Crossovers are big business in the UK. They’ve successfully bridged the gap between full-on 4x4s that were in favour with buyers a few years ago and the current trend for compact, clean and economical cars.
Despite their larger than average size, buyers seem to be able to keep a clean conscience with a crossover – they don’t look like bulky, gas-guzzling SUVs even if there is sometimes a heavy and unnecessary four-wheel drive system lurking underneath.
Throw in some original styling and chances are you’ll have hit. That’s exactly what Nissan did with the Qashqai. The chunky looks and practicality of a large car went down an absolute storm with British buyers, and keen pricing has proved it to be a viable alternative to a conventional family hatchback like the Ford Focus or Volkswagen Golf.
Due to its massive success, values are starting to drop. The Qashqai is still a young car, so it’s not as big a bargain as older rivals that have taken the brunt of their depreciation. However, if your budget stretches to £10,000 or more and you’re after capable and practical family transport with a twist, then the Nissan could be right up your street
Engines, specs and running costs
The Brit-built Qashqai is available with a choice of two diesel engines in 1.5 and 2.0-litre guise. To keep things simple, we’ve focused on the smaller 1.5 dCi unit, not least because it’s the most economical of the pair with average fuel economy of between 52.3 and 54.3mpg, depending on the year. The 1.5-litre model comes in lighter, front-wheel drive form only, which keeps running costs down and makes more sense for most buyers.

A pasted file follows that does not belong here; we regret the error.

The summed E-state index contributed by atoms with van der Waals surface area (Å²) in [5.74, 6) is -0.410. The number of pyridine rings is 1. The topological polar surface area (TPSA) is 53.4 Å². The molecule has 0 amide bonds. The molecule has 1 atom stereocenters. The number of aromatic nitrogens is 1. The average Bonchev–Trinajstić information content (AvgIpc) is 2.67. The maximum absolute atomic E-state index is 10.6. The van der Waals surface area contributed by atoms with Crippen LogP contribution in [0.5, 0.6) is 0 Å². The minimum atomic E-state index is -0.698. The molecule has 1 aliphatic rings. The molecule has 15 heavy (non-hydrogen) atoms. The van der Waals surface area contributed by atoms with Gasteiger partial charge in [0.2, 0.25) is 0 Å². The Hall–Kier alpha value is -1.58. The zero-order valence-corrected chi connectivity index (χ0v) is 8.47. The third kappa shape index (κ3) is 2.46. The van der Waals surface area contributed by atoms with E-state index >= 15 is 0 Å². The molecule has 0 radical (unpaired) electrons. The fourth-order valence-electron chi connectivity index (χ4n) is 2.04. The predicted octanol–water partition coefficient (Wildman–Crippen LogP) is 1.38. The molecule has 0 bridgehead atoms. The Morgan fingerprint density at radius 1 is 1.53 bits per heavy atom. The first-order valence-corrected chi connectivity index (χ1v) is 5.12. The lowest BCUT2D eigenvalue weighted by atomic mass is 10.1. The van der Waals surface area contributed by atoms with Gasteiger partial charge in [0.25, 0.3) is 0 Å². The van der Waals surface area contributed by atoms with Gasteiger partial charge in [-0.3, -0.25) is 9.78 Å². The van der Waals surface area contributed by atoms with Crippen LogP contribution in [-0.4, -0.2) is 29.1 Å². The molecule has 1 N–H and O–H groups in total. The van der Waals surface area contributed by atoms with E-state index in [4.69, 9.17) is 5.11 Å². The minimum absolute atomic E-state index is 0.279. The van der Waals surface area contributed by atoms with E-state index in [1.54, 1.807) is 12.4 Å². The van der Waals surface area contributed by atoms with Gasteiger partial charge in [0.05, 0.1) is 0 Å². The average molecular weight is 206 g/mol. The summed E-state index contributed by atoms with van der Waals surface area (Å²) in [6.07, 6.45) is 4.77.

At launch, CO2 emissions sat at 145g/km, but they were reduced to 139g/km during 2008. The model you buy will dictate whether you pay £125 or £110 for your annual tax disc. Insurance isn’t a killer either, as most models sit in group 16, while the top-spec Tekna is one group higher. Originally there were three basic trim levels – Visia, Acenta and Tekna and they’re specced up in that order. N-Tec models were introduced in 2009, and sit between the Acenta and Tekna models with extra kit like satellite navigation. Mid-spec Acenta is the most commonly found version on used forecourts and represents the best value for money with plenty of standard kit.
What to look for
Japanese cars are renowned for top reliability and it seems that the Nissan is no exception – it’s certainly well put together. Due to the model’s youth, it’s difficult to identify any common niggles, but the most important thing to find out is whether the car has been recalled or not. Five recalls is a lot for a car that has only been in production for three years and if you take a look at our list, you’ll see that they’re not minor issues. See www.dft.gov.uk/vosa for a list of exactly what cars were affected. A quick phone call to a Nissan dealer should confirm whether the car in question was recalled or not.